Orange County Health Department warns against sinuses with tap water
Updated On: Aug 30 2012 12:22:08 PM EDT
The fall allergy season is upon us. Grass and weed pollens are at high levels. For many, that means popping allergy pills or using natural sinus rinses like Neti pots.
But the Center for Disease Control warns flushing out your sinuses could actually let something much more dangerous in.
That something else are microscopic killers. Single celled, brain-infecting amoeba that Doctor Kevin Sherin of the Orange County Health Department says can kill quickly, “Often times the death is rapid and it's almost an untreatable disease.”
Health officials alert Floridians each summer when the temperature of our local lakes rises above 80 degrees and create a breeding ground for these dangerous parasites.
But now the CDC and the Orange County Health Department are warning those same organisms could be found in our tap water.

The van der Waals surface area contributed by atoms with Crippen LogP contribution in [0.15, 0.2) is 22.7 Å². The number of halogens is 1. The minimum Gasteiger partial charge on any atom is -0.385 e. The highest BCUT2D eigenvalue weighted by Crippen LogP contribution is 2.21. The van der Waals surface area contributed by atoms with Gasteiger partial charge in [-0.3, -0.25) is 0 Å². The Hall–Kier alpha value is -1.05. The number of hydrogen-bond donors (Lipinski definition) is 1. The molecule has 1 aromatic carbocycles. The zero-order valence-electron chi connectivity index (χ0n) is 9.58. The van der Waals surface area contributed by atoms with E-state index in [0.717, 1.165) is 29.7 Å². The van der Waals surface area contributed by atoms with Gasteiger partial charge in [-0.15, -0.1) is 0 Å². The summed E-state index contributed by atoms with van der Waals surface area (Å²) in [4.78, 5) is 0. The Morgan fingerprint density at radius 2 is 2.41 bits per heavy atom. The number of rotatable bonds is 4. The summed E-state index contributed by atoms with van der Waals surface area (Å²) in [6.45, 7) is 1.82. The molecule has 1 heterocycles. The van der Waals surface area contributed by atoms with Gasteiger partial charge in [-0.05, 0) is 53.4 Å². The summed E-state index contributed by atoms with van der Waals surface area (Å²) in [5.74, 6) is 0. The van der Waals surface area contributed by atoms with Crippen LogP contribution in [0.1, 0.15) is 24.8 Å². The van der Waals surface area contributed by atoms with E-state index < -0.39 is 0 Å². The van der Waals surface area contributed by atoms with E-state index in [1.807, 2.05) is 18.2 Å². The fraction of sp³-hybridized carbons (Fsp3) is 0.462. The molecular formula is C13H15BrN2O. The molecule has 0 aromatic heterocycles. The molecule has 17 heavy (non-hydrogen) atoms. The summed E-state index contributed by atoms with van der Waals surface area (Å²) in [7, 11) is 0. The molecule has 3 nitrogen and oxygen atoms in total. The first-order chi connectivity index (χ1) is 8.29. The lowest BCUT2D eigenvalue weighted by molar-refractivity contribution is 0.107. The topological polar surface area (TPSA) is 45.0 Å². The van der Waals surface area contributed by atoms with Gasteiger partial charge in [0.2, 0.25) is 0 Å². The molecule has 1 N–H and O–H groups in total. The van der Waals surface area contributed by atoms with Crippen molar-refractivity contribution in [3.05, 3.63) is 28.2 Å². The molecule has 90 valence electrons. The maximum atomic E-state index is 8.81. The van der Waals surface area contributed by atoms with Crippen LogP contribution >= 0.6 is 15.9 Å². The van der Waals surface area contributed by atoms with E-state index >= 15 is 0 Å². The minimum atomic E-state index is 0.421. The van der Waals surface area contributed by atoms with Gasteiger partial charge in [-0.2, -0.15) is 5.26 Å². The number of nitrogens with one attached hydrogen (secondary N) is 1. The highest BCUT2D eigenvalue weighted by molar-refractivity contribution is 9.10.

“We have acid in our stomach, gastric acid that kills any of the bacteria, small organisms, including the protozoa which is the amoeba,” said Sherin.
So the tap water is safe to drink, but when sprayed or rinsed through the nasal passages the amoeba thrives, possibly causing serious infection.
“The nose gives an open doorway into the brain. If you introduce water into your nose by swimming in the lakes in the summer and getting a snoot full, this is another way to introduce it with the tap water and the Neti pot. It's rare but it can happen,” said Sherin.
In the past 10 years, the CDC reports the amoeba has killed 31 people.
Two of those deaths were linked to tap water in Neti pots. To be sure you're flushing your sinuses safely, the CDC and the health department recommend using distilled, sterilized, or filtered water. If you must use tap water, be sure to boil it for at least a minute.
Also be sure to clean the Neti pot between uses to be sure no bacteria remains.
Sherin suggests a better way to handle your stuffy nose and allergies is to use a pre-packaged saline solution spray.
Click here for more information from the centers for disease control.
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